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Gray hair is as inevitable as death and taxes; eventually we all go gray. That’s because as we age our hair follicles stop producing the pigment that colors our hair. The process happens earlier for some folks, mostly due to genetics, but premature graying can also be caused by environmental factors.
This content originally appeared on doctoroz.com
It’s long been believed that people get gray hair when the cells in the hair follicle (called melanocytes) stop injecting the strands with melanin. For most people, those first errant strands start popping up sometime in the mid-30s to early 40s, but for some it occurs even earlier than that. The result: an unpigmented hair that, despite its gray appearance, is actually white.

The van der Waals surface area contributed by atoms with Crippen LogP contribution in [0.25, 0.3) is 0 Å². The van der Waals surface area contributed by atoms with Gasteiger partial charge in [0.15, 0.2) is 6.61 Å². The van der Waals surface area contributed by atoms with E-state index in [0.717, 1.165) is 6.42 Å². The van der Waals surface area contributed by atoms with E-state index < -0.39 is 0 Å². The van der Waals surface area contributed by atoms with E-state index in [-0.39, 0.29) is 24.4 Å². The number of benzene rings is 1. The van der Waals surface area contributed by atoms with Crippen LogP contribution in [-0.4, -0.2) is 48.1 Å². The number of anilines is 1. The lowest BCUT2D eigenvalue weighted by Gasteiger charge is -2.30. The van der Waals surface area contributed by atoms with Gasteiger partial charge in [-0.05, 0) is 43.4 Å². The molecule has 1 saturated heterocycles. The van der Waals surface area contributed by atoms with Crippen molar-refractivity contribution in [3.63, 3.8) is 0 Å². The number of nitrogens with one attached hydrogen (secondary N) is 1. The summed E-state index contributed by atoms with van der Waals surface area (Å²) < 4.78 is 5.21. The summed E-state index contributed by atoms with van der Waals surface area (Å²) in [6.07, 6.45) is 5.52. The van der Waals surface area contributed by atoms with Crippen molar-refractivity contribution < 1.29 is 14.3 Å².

But a breakthrough three years ago at the University of Bradford in Great Britain found that was only half of the gray hair puzzle. They discovered that youthful hair cells produce hydrogen peroxide that gets converted into hydrogen and oxygen. But as we age, even that system starts slowing down leaving hair to (essentially) bleach strands from the inside out.
Genetics play a role, too, as does genotoxic stress (chemical stressors that bring about DNA damage), not the plain-‘ol my-kids-are-driving-me-crazy melee. (Though a stressful life event, such as divorce or illness, can trigger a condition that causes hair to shed more quickly, and the regenerated hair could grow back in gray).
Important: This content reflects information from various individuals and organizations and may offer alternative or opposing points of view. It should not be used for medical advice, diagnosis or treatment. As always, you should consult with your healthcare provider about your specific health needs.